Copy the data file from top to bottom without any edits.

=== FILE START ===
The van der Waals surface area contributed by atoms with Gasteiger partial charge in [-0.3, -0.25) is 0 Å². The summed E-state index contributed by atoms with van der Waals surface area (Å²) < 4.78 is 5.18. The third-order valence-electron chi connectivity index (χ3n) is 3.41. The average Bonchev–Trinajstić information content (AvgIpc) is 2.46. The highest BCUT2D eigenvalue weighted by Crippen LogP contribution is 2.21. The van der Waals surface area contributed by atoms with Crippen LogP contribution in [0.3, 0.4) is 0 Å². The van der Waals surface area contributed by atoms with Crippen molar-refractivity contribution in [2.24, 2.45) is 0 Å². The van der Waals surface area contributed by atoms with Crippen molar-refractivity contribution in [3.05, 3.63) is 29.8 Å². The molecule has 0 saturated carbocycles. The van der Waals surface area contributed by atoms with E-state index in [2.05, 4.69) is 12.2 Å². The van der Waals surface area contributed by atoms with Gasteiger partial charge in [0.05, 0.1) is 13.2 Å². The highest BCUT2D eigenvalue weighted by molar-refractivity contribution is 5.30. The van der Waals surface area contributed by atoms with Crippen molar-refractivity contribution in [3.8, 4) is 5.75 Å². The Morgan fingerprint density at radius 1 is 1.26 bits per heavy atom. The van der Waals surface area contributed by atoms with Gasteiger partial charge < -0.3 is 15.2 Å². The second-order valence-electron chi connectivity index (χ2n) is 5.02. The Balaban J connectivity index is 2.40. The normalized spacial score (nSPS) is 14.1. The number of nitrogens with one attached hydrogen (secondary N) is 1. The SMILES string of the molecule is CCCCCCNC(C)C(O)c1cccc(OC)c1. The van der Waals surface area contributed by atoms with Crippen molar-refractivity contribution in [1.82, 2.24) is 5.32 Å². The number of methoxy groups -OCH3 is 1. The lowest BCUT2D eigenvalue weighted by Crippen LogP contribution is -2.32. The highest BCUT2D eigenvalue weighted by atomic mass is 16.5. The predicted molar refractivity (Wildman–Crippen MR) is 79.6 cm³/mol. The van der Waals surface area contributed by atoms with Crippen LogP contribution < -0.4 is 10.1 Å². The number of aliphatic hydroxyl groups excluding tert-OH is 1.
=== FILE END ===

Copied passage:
The van der Waals surface area contributed by atoms with Gasteiger partial charge in [-0.3, -0.25) is 0 Å². The summed E-state index contributed by atoms with van der Waals surface area (Å²) < 4.78 is 5.18. The third-order valence-electron chi connectivity index (χ3n) is 3.41. The average Bonchev–Trinajstić information content (AvgIpc) is 2.46. The highest BCUT2D eigenvalue weighted by Crippen LogP contribution is 2.21. The van der Waals surface area contributed by atoms with Crippen LogP contribution in [0.3, 0.4) is 0 Å². The van der Waals surface area contributed by atoms with Crippen molar-refractivity contribution in [2.24, 2.45) is 0 Å². The van der Waals surface area contributed by atoms with Crippen molar-refractivity contribution in [3.05, 3.63) is 29.8 Å². The molecule has 0 saturated carbocycles. The van der Waals surface area contributed by atoms with E-state index in [2.05, 4.69) is 12.2 Å². The van der Waals surface area contributed by atoms with Gasteiger partial charge in [0.05, 0.1) is 13.2 Å². The highest BCUT2D eigenvalue weighted by molar-refractivity contribution is 5.30. The van der Waals surface area contributed by atoms with Crippen molar-refractivity contribution in [3.8, 4) is 5.75 Å². The Morgan fingerprint density at radius 1 is 1.26 bits per heavy atom. The van der Waals surface area contributed by atoms with Gasteiger partial charge < -0.3 is 15.2 Å². The second-order valence-electron chi connectivity index (χ2n) is 5.02. The Balaban J connectivity index is 2.40. The normalized spacial score (nSPS) is 14.1. The number of nitrogens with one attached hydrogen (secondary N) is 1. The SMILES string of the molecule is CCCCCCNC(C)C(O)c1cccc(OC)c1. The van der Waals surface area contributed by atoms with Crippen molar-refractivity contribution in [1.82, 2.24) is 5.32 Å². The number of methoxy groups -OCH3 is 1. The lowest BCUT2D eigenvalue weighted by Crippen LogP contribution is -2.32. The highest BCUT2D eigenvalue weighted by atomic mass is 16.5. The predicted molar refractivity (Wildman–Crippen MR) is 79.6 cm³/mol. The van der Waals surface area contributed by atoms with Crippen LogP contribution < -0.4 is 10.1 Å². The number of aliphatic hydroxyl groups excluding tert-OH is 1.